Monday, July 30, 2007Print This Page.:

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Let us come to the third point—Paul's attitude towards money. His own word on this subject is very clear. In Acts 20 he said to the Ephesians, "I have coveted no one's silver or gold or clothing" (v. 33). This is a matter of motive. He did not covet anything. In his work for the Lord, he was able to boast that he never coveted anyone's possessions. He had no thought concerning anyone's gold, silver, or clothing. This is the first statement. Then he said, "You yourselves know that these hands have ministered to my needs and to those who are with me" (v. 34). This should be the common attitude of all servants of God. We must covet no man's silver or gold or clothing. Others' possessions are their own, and we have no desire for them. They can keep what they have. At the same time, we work to supply our own need and those of our co-workers. This does not mean that a worker of the Lord has no right to exercise his right in the gospel (1 Cor. 9:18). But it does mean that a worker of the Lord should view the gospel as such a serious and immense responsibility that he would rather offer his hands and his money to the work. This should be his desire before the Lord. If at all possible, his hands should be working. Of course Paul accepted gifts from others, but that had to do with another subject—the responsibility of the giver. We will come to that in a minute.
Paul's word to the Corinthians was very sweet. In 2 Corinthians 11:7 he said, "Or did I commit a sin, abasing myself that you might be exalted, because I announced the gospel of God to you free of charge?" He continued in verses 9 through 12: "And when I was present with you and lacked, I was not a burden to anyone; for the brothers who came from Macedonia filled up my lack, and in everything I kept myself from being burdensome to you, and will keep myself. The truthfulness of Christ is in me, that this boasting shall not be stopped as it regards me in the regions of Achaia. Why? Because I do not love you? God knows. But what I do, I also will do, that I may cut off the opportunity of those desiring an opportunity, that in the thing in which they boast, they may be found even as we." Paul did not categorically deny all gifts, but in Achaia it was a matter of testimony. Some were criticizing, looking for opportunity, and boasting as if they were different from others. Paul did not want to give them an occasion for criticism. He said that he announced the gospel of God to them free of charge, that he was not a burden to them, not even when he lacked. He kept himself from being burdensome to them, and would continue to keep himself in this way. He would not allow himself to become a burden to them. This does not mean that he did not love them, because what he did, he would continue to do. But he acted in this way to cut off the opportunity of those desiring an opportunity, and to shut their mouths. This is the attitude of a worker towards money. Wherever we go, as soon as we sense any reluctance, we should cut off any opportunity for criticism. God's children must maintain their dignity in His work. The more a person loves money, the more we should give the gospel to him free of charge. The more a person holds on to his money, the less we should receive any gift from him. We should realize our position as servants of God. If we find anyone like the Achaians, who were reluctant and who were looking for opportunity to criticize, we should say to them as Paul seemingly said, "I will not be a burden to any one of you. If you want to send something to the poor in Jerusalem, I can take it to them. If Timothy comes, you can send him forth in his journey in peace. But as for myself, I must maintain my dignity as a worker of the Lord." If we are criticized for receiving any gift from anyone, we have lost our dignity as servants of the Lord altogether. We have to maintain our dignity as servants of God. In our service to the Lord, we cannot be careless with money. We have to be very strict in this matter; otherwise, we will not be able to do much for God.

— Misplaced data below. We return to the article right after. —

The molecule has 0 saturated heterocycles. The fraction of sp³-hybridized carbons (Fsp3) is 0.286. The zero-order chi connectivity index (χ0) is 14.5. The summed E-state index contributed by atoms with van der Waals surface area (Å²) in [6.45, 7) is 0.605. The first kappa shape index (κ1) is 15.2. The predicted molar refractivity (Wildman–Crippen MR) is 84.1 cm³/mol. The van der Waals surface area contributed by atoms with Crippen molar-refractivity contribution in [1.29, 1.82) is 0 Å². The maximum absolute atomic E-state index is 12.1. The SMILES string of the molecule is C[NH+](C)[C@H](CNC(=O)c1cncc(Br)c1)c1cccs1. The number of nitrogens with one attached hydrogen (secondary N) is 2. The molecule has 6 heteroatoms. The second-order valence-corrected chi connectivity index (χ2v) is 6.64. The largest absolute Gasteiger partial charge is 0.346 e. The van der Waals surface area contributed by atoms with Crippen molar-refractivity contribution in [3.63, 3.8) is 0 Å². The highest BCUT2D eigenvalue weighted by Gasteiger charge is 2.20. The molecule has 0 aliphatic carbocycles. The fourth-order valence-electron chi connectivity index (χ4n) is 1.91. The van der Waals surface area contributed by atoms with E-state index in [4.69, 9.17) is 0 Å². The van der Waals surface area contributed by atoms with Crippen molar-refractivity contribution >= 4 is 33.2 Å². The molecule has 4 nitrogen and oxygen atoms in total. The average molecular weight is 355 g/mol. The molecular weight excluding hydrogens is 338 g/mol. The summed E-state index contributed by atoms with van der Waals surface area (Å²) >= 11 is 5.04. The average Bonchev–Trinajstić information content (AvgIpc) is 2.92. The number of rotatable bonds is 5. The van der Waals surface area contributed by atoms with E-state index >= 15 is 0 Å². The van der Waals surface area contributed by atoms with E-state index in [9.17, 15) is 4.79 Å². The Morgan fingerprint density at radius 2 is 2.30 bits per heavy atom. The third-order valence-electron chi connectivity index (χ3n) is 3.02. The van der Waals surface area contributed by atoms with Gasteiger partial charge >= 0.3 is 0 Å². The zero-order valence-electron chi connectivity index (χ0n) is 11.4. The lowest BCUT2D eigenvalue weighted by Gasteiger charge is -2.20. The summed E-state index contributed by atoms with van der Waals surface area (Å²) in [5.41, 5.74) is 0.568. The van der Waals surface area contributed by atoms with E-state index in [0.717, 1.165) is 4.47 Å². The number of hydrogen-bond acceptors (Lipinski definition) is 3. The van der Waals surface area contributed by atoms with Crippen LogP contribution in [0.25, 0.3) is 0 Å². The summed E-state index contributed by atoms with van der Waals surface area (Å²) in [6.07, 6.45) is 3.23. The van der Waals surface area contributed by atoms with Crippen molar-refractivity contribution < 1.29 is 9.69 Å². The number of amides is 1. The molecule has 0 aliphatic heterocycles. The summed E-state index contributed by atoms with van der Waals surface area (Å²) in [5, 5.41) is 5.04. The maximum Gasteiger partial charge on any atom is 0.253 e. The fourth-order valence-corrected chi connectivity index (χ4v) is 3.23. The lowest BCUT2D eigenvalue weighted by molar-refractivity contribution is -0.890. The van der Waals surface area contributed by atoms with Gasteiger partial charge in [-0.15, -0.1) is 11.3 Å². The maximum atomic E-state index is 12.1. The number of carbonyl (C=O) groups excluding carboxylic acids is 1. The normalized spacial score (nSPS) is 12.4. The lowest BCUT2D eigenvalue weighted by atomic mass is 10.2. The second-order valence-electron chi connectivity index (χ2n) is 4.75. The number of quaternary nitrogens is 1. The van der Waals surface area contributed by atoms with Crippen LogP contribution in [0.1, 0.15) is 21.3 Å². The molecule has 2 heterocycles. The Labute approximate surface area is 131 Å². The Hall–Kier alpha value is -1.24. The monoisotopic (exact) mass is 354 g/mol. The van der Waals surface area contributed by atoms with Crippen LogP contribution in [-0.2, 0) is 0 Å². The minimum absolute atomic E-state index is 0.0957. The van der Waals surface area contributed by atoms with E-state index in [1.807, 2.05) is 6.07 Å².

Paul told us not only how he maintained his integrity, but also how he worked with his two hands to supply the needs of his co-workers. This shows us the principle of giving. Paul said, "These hands have ministered to my needs and to those who are with me" (Acts 20:34). No worker will be depleted by giving. If we keep all that we have received and only make provisions for ourselves, we do not know the meaning of the work of a minister. If there is little offering from the purses of the co-workers, something is wrong. If a worker can only receive, that is, if his faith is exercised only to the point of his receiving, but does not extend to his giving, his function is limited. Brothers and sisters, our spiritual future has much to do with our attitude towards money. The worst attitude we can take is to gather only for ourselves and to do everything for ourselves. It seems a hard task to ask the Levites to offer. Yet the Levites have just as much responsibility to tithe as everyone else. It is true that the Levites had no inheritance in all the cities; they sojourned among the twelve tribes and lived by the altar. Some Levites might have been tempted to say, "I live by the altar. What do I have to give?" But God said that all the Levites should receive tithing and should also tithe. This stops all the servants of God from saying, "I have given up everything. Do I still have to offer from the meager income I receive?" If our eyes are always on our own needs, we will end up in financial straits and will not be able to supply the needs of our co-workers. We have to learn to give. We must be able to supply all of our brothers and sisters. If we keep money in our hands, no matter how little it may be, and if, at the same time, we expect God to constantly work on the other brothers and sisters, we will find that God does just the opposite; He will not entrust His money to our hands.